He has a healthy flair for theatrics and rarely shies from a camera, but Baltimore Mayor Martin O'Malley was in Los Angeles yesterday in search of something else Hollywood is known for: campaign cash.
O'Malley, whose whereabouts have been something of a mystery lately, turned up at two Southern California fundraising events held for his gubernatorial bid, including one co-hosted by Los Angeles Mayor Antonio R. Villaraigosa at a posh hotel on the Avenue of the Stars.
Glitzy $1,000-per-plate fundraisers are nothing new in Los Angeles, where politics and entertainment increasingly intersect, but it is relatively unusual for Maryland candidates to tap into Tinseltown's largess, and critics pounced on the trip as an out-of-state bonanza for a candidate who is supposed to be focused on home.
"Martin O'Malley will be at home with liberals like Barbra Streisand, Michael Moore and Rob Reiner," said Audra Miller, a spokeswoman for the Maryland Republican Party. "Martin O'Malley will have to appeal to out-of-state contributors who are unfamiliar with his failed record."
Montgomery County Executive Douglas M. Duncan, who is also seeking the Democratic nomination for governor, had a more muted response. "This is an odd beginning to his campaign's new focus on Maryland," Duncan spokeswoman Jody Couser said.
O'Malley, fresh off a two-day Las Vegas trip to attend the International Council of Shopping Centers conference, appeared at the first event yesterday morning, a meet-and-greet at the office of billionaire Democratic fundraiser Ronald W. Burkle. Burkle, whose public relations firm did not return a phone call seeking comment, recently exposed an alleged extortion scheme by a part-time gossip columnist at the New York Post.
Then, O'Malley moved on to a lunch fundraiser at Breeze, a restaurant at the Hyatt Regency Century Plaza organized by newly elected Mayor Villaraigosa and former Clinton White House aide John Emerson. About 20 people attended, said Emerson, who characterized the event more as a roundtable discussion on policy than a gathering of movie stars. In fact, he said, there were no stars.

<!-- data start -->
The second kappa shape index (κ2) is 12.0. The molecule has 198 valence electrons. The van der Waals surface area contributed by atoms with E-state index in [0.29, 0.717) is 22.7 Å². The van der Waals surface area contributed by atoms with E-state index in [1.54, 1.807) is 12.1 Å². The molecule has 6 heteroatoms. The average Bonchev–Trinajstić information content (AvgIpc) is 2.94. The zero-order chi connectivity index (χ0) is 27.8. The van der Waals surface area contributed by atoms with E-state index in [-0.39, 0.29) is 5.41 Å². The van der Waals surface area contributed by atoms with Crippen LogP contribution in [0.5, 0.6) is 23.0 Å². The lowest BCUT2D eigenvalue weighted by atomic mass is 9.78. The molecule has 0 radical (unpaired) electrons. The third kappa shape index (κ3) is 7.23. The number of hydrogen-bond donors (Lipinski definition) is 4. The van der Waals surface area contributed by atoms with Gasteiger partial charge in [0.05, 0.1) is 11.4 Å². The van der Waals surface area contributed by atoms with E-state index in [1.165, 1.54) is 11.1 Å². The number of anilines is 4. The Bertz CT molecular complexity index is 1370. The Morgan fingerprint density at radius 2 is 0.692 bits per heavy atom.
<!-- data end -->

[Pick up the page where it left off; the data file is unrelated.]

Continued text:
"It was people who basically are attracted to talented, progressive candidates for office," said Emerson, who said he met O'Malley while the two worked together on Gary Hart's 1984 presidential campaign. "Martin O'Malley is a very charismatic, exciting individual and people want to help."
Villaraigosa, who along with O'Malley is a member of the U.S. Conference of Mayors, did not return a call seeking comment.
Emerson acknowledged that many Southern California donors know little about O'Malley, but said that was no problem because candidates from across the country frequently make the trip there to raise money.
To brief potential donors, he said, he distributed an article published in Time magazine last year that named O'Malley one of the nation's top five mayors, a designation the campaign frequently brags about.
Larry J. Sabato, director of the University of Virginia Center for Politics, noted that many Democratic candidates have been to California for low-key fundraisers that they hope will build recognition for their campaign among a wider audience.
"It is the rare Democratic candidate from the East Coast who doesn't make repeated trips to Hollywood for fundraising," he said. "The old saying, which I've used many times, is that politics is Hollywood for ugly people."
O'Malley campaign officials declined to comment on the events but fought claims that he is raising an inordinate amount of out-of-state money. O'Malley raised about $925,000 from outside of Maryland in 2005, compared to $565,000 for Gov. Robert L. Ehrlich Jr. and $210,000 for Duncan, according to Maryland State Board of Elections campaign finance records.
"It is the policy of this campaign not to comment on fundraisers," said O'Malley spokesman Rick Abbruzzese. "This campaign intends to compete with Bob Ehrlich, President Bush and the Republican fund-raising machine."
An Ehrlich spokeswoman declined to comment.
O'Malley and Ehrlich spent Monday and Tuesday at the Last Vegas shopping center conference. Officials said it cost about $50,000 for the city delegation to attend. The administration said it would use private investment to reimburse the city for some of the taxpayer expense but could not say exactly how much will be used.
Mayoral aides have been largely unclear about O'Malley's location since Tuesday. According to the weekly calendar distributed by his office, the mayor had "no public schedule" yesterday.
Sun reporter Doug Donovan contributed to this article.